PublicationsComparison of neurotrophin and repellent sensitivities of early embryonic geniculate and trigeminal axons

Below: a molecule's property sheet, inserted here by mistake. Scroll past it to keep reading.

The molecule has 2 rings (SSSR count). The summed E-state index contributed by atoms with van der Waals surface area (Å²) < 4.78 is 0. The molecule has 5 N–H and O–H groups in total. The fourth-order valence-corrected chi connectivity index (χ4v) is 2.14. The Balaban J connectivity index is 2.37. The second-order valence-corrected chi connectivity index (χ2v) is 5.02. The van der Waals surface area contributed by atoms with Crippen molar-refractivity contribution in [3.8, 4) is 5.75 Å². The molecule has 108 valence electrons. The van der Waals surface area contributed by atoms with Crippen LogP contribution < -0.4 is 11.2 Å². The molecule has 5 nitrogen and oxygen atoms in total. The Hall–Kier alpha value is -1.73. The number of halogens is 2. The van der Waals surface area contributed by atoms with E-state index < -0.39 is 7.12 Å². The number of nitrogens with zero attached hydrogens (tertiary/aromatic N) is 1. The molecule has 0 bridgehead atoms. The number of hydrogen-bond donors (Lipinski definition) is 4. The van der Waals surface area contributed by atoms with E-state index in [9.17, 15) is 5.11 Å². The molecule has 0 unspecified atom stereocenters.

Geniculate (gustatory) and trigeminal (somatosensory) afferents take different routes to the tongue during rat embryonic development. To learn more about the mechanisms controlling neurite outgrowth and axon guidance, we are studying the roles of diffusible factors. We previously profiled the in vitro sensitivity of trigeminal axons to neurotrophins and target-derived diffusible factors and now report on these properties for geniculate axons. GDNF, BDNF, and NT-4, but not NT-3 or NGF, stimulate geniculate axon outgrowth during the ages investigated, embryonic days 12-14. Sensitivity to effective neurotrophins is developmentally regulated and different from that of the trigeminal ganglion. In vitro coculture studies revealed that geniculate axons were repelled by branchial arch explants that were previously shown to be repellent to trigeminal axons (Rochlin and Farbman  J Neurosci 18:6840-6852). In addition, some branchial arch explants and untransfected COS7 cells repelled geniculate but not trigeminal axons. Sema3A, a ligand for neuropilin-1, is effective in repelling geniculate and trigeminal axons, and antineuropilin-1, but not antineuropilin-2, completely blocks the repulsion by arch explants that repel axon outgrowth from both ganglia. Sema3A mRNA is concentrated in branchial arch epithelium at the appropriate time to mediate the repulsion. In Sema3A knockout mice, geniculate and trigeminal afferents explore medial regions of the immature tongue and surrounding territories not explored in heterozygotes, supporting our previous hypothesis that Sema3A-based repulsion mediates the early restriction of sensory afferents away from midline structures.